Friday, September 05, 2008

Northwest Passages

Alert reader Chantal Hachem noted that my account of the eccentricities of the nineteenth-century Royal Navy reminded her of a British Arctic explorer whose crewmen went mad eating rations from lead-lined food cans. That explorer, Sir John Franklin, was lost sometime between 1845 and 1848 during his search for the Northwest Passage, the all-water route from Europe to Asia by way of northern Canada which eluded so many European explorers. Franklin's story, recounted in Fergus Fleming's Barrow's Boys (Grove Press, 2001), is a harrowing and tragic one - tragic because the Northwest Passage turned out to be wishful thinking, since the permanent Arctic ice pack blocked the waterways through the northern Canadian islands. The Norwegian explorer Roald Amundsen, first European to traverse the Passage (1903-5), took more than two years to do so, as his ship became locked in the ice for two consecutive winters. Until recently the only large vessels capable of "sailing" all the way through the Northwest Passage in one season were nuclear submarines, which could travel under the ice.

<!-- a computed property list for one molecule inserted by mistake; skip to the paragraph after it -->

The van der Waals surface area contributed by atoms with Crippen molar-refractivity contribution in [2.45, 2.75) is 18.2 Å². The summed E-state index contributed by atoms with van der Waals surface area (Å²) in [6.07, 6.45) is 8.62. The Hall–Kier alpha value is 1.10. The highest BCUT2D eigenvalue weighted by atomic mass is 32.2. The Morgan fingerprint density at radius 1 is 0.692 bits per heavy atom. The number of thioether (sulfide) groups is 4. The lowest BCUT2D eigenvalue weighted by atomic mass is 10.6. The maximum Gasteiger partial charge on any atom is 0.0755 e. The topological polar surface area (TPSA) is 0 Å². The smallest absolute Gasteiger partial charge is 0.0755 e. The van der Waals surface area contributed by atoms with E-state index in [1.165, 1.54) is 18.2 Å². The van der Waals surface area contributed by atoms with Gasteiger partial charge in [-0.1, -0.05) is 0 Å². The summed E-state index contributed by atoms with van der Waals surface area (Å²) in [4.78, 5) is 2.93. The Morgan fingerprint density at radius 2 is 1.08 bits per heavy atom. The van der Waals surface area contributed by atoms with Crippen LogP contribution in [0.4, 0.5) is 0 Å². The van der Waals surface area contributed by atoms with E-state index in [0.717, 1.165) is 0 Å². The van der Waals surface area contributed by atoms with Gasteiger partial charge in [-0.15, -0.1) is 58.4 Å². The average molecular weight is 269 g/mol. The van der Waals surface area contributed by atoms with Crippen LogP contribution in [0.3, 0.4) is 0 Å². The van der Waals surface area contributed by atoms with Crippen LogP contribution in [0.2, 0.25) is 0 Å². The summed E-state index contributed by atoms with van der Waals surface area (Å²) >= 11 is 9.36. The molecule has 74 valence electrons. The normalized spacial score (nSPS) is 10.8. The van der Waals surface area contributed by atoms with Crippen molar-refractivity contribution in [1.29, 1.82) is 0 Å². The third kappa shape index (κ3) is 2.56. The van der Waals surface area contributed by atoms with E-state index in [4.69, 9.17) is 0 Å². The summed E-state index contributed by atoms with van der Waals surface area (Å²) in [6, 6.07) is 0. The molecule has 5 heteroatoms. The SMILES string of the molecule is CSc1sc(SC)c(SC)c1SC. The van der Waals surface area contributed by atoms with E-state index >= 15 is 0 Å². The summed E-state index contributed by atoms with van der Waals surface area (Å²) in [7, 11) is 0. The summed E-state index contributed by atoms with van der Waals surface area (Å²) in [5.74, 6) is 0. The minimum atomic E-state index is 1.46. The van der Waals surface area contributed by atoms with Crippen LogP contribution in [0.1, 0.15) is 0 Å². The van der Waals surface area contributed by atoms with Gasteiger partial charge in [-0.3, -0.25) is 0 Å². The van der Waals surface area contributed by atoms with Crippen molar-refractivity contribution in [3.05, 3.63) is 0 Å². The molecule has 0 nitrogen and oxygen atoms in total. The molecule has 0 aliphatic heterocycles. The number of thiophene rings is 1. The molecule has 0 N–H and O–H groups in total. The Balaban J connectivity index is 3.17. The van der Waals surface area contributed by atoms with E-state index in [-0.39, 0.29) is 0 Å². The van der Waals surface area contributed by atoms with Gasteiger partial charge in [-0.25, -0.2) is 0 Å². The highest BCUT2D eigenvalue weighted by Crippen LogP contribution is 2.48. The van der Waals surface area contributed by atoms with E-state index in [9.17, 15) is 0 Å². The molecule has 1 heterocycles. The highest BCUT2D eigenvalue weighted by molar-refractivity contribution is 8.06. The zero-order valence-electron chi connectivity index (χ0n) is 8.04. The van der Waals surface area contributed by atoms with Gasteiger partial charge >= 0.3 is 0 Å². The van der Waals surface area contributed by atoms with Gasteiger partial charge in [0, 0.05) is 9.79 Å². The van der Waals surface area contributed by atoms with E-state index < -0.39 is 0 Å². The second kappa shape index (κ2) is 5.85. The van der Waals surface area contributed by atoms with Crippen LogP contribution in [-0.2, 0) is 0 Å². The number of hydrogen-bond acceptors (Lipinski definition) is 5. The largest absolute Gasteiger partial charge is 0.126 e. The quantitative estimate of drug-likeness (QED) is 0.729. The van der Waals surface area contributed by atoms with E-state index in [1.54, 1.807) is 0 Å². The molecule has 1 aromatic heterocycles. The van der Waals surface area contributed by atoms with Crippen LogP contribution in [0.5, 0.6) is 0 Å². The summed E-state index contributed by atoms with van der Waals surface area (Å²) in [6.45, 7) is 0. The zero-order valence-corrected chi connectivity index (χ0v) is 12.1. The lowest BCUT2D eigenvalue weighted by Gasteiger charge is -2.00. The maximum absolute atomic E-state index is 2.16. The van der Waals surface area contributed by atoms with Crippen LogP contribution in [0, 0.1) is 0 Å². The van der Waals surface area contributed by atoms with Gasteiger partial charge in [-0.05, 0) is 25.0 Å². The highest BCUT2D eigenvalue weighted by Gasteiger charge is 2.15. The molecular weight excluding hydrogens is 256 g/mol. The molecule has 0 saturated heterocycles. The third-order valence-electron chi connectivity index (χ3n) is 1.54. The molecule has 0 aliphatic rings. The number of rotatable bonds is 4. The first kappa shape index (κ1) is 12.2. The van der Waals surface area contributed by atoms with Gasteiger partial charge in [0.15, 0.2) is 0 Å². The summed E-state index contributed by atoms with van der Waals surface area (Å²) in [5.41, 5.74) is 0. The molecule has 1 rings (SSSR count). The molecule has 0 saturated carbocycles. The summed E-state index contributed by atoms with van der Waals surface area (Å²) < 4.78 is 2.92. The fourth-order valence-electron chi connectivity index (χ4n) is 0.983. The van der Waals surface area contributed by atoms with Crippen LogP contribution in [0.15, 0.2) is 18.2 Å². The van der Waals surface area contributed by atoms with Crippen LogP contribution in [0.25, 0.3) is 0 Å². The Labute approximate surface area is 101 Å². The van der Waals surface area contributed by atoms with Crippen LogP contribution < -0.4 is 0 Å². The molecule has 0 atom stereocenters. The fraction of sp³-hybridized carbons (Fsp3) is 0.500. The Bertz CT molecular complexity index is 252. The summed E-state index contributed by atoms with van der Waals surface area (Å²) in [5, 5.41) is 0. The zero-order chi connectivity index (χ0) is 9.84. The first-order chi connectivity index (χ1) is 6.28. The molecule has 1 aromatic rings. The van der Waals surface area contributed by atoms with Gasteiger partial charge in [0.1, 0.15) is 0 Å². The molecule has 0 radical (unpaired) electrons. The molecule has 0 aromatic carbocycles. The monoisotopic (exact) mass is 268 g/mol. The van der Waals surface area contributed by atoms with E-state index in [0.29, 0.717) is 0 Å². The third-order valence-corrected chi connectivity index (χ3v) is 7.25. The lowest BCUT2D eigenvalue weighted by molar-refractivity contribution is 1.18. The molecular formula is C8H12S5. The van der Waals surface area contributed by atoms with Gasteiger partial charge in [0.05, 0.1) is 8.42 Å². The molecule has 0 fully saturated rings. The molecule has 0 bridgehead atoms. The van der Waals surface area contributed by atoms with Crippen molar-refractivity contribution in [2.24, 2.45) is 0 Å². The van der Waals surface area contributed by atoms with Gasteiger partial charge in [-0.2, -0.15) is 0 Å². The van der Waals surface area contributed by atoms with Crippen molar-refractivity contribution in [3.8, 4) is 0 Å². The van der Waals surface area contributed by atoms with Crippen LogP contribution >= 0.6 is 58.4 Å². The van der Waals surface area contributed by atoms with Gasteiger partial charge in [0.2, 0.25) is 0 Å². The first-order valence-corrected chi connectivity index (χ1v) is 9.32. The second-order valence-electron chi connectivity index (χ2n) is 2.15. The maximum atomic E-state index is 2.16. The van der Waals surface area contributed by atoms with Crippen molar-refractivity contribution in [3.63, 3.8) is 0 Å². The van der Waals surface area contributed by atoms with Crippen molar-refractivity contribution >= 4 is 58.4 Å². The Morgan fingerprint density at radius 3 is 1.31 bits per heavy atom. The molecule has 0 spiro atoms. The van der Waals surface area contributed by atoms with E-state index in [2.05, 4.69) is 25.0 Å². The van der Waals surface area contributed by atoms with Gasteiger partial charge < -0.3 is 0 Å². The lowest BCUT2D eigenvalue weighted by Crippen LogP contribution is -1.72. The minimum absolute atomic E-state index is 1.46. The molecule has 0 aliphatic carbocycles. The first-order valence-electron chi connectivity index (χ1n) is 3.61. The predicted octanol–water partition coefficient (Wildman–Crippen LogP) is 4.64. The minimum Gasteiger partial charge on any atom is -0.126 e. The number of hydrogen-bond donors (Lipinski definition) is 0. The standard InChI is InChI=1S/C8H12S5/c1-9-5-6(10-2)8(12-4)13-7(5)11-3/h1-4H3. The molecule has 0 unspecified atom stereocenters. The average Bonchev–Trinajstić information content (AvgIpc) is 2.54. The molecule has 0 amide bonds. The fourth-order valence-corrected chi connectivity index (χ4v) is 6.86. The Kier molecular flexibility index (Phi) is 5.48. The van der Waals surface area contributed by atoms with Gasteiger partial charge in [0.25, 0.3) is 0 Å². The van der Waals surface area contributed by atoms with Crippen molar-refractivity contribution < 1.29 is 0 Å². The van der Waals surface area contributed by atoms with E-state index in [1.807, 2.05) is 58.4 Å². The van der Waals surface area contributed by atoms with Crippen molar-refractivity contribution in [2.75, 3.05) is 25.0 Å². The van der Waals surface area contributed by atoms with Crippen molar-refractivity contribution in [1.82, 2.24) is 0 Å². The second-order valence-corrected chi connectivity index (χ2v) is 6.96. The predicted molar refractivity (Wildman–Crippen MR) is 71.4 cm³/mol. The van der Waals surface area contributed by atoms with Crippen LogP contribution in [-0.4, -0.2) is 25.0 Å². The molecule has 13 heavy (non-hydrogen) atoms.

But times change. One of the most important consequences of global warming is the shrinking of the permanent Arctic icepack, which, among other effects, has opened up the Northwest Passage to surface ships for at least part of the year. Last fall, a civilian passenger ship arrived in Barrow - the northernmost town in the United States, and previously a synonym for "remote Arctic wasteland" - and discharged 400 German tourists, who, I am sure, completely flummoxed the Inupiat inhabitants of the community. In consequence, the US Coast Guard began patrols into the Beaufort Sea, and this summer it opened temporary bases in two Arctic Ocean villages, including Barrow. Meanwhile, the governments of the United States, Canada, and Russia have begun discussions - heated arguments, actually - about ownership of the Northwest Passage (and its Russian equivalent, the Northeast Passage) and of the large oil and gas deposits believed to lie beneath the Arctic Ocean. I don't know whether Franklin would be pleased or astonished.

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